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Tuesday, October 10, 2017

Me First

Photo: Jan Verweysveld
By David Cote

By his own admission, Ivo van Hove had never heard of Ayn Rand or The Fountainhead. But on opening night of Roman Tragedies at the 2008 Avignon Festival, an assistant heaved the 700-page tome onto his lap, with the inscription “This is for you and you have to read this now,” he recalls via Skype from Amsterdam. “So on a holiday, I opened the book and thought, Well, I’ll read 20 pages and then say, ‘Thank you. It’s not my thing,’ and get on with my life. But I started to read it and I didn’t stop. It was really like the classic page-turner for me.” Like countless readers since The Fountainhead published in 1943, van Hove was irresistably drawn into Rand’s Manichean struggle between rugged invividualists and craven compromisers against a bustling backdrop of American industry and capitalism.

The Fountainhead is about the repeated rise and fall of the arrogant, idealistic architect Howard Roark, who fiercely believes his vision should never be influenced by public approval—or even those who commission his blueprints. Roark’s nemesis is rival architect Peter Keating, who joins a prestigious firm and is only too eager to flatter clients and pander to conventional taste. Roark and Keating’s paths intersect over business and romantic interests—in a climactic plot twist, Roark dynamites a housing complex he designed for Keating, altered against his wishes. Replete with feeble-minded businessmen, corrupt journalists, and rape victims who become lovers (Rand’s sexual politics are not exactly feminist), the book is a mélange of pulp fiction and anti-socialist political soapbox. In the end, it trumpets the moral superiority of selfishness.

How does van Hove square his admiration for Rand’s Great Man fanaticism with being a good socialist European? “For myself, my position is actually very clear,” he states. “As an artist, I would hope to be Howard Roark. Not to give in to the taste of whoever, just follow what I think I should do onstage and do that in as extreme a way as possible. But as a citizen in a society, I probably wouldn’t want to be Howard Roark.”

Photo: Jan Verweysveld
Many American right-wing politicians would not agree. Rand has practically become a byline for reactionary politics. Through her handmade philosophy, Objectivism, she fashioned a world view in which rational self-interest should be prized above collective needs. Translated into late-20th-century libertarian policy that means tax cuts for the wealthy, and fewer social services for the poor, criminal, and ill. Speaker of the House Paul Ryan says Rand’s work propelled him into politics. Ex-Fed chairman Alan Greenspan credits her with his intellectual awakening. The list of Rand fanboys goes right up to our current president, who told USA Today how much he admired The Fountainhead.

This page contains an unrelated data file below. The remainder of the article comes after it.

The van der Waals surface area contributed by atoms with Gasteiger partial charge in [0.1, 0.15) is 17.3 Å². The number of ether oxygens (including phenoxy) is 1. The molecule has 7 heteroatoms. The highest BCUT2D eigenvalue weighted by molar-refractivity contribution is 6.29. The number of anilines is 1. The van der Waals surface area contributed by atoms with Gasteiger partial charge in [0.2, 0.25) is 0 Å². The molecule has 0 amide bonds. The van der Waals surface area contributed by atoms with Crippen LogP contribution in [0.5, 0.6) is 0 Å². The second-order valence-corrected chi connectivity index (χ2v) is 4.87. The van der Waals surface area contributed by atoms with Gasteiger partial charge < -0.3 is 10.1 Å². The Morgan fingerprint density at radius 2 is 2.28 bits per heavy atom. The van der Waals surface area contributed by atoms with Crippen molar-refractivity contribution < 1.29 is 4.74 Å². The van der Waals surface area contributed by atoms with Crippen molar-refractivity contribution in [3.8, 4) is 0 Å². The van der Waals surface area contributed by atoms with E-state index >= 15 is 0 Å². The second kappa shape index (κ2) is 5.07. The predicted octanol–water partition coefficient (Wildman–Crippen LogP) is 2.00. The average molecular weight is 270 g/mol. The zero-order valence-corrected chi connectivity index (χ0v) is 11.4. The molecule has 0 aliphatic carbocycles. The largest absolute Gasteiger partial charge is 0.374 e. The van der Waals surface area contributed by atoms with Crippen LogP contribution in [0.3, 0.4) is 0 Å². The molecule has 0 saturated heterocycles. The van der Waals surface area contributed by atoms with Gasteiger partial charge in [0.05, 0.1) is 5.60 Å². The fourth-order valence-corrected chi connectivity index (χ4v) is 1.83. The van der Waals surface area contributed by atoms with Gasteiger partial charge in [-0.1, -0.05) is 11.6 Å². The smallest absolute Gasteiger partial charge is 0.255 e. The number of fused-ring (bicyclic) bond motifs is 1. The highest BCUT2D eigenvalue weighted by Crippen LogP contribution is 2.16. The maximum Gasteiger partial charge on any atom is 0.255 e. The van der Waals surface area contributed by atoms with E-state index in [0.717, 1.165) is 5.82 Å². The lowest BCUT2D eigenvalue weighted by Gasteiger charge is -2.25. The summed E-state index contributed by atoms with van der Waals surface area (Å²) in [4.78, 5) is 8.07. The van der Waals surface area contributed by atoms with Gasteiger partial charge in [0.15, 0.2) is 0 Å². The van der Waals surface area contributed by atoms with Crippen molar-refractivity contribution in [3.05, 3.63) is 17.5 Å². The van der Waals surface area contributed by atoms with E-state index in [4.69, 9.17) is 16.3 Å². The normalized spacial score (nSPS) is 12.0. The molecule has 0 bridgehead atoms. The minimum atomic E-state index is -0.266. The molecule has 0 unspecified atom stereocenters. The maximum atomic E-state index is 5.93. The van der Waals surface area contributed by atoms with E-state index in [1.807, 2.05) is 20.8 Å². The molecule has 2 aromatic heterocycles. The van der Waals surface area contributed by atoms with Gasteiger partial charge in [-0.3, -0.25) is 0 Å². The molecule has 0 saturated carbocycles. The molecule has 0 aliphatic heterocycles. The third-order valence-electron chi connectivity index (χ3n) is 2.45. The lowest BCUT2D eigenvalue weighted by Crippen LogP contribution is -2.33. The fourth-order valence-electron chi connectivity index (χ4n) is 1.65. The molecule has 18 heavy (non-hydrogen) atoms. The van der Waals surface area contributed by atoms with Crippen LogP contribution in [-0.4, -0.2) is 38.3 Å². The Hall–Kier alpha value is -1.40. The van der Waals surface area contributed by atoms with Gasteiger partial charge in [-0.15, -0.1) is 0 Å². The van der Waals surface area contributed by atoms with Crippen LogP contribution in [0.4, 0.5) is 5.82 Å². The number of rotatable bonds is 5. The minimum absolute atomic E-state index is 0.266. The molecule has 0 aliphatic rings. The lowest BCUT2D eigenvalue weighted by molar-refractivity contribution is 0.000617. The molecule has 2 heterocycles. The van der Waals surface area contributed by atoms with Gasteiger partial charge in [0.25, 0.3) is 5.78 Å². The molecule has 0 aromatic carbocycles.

The queasiness with adapting such material extended to van Hove’s Holland-based company, Toneelgroep Amsterdam. “Everybody said, ‘Don’t do that. This will be totally misunderstood,’” he says. “I read the novel, didn’t know anything about the author, didn’t know anything about the political context. I consider this a clash of ideas onstage.”

The Fountainhead was adapted into a 1949 movie starring Gary Cooper as Roark (Rand insisted director King Vidor retain Roark’s five-minute courtroom rant). But van Hove’s adaptation is more characteristic of his cerebral, minimalist mise-en-scène, which New York theatergoers have seen for the past 20 years. As always, the sleek design is by Jan Versweyveld—an environment of large video screens above a sprawling, loft-like space of offices, sliding windows, and drafting tables. Still, the production retains a sense of Randian excess: like the book, it’s divided into four parts, and runs four hours. And for all the production’s restraint and modern coolness, there’s always chaos and animal passion breaking through.

As a prolific and successful theater director, with nonstop global gigs and collaborators you would assume van Hove is a dictator in rehearsals. “Mine is an art of collaboration,” he admits. “I’m not a painter. A painter is alone and he paints whatever he wants. I have to do this together with collaborators, so I know it’s like a contradiction, but within that context, pure democracy does not exist.”

Since democracy—its glories and flaws—is on everyone’s mind these days, does van Hove think that his Fountainhead will please or outrage Rand fans? Will it sneakily soften the hearts of doctrinaire Obectivists? “I think that theater should present us with sharp choices that you have to make for yourself,” van Hove counters. “I’m not there to say this is good and this is evil because, as we have experienced over the last month and last year, it changes every day. You don’t know. We don’t live in a world anymore where good and evil is so easy to distinguish. I’m deeply convinced of that.”

The Fountainhead comes to the BAM Howard Gilman Opera House Nov 28—Dec 2.

David Cote is an arts journalist, playwright and opera librettist. He was the longest serving theater editor of Time Out New York (2003—17) and now writes for The Village Voice and others.

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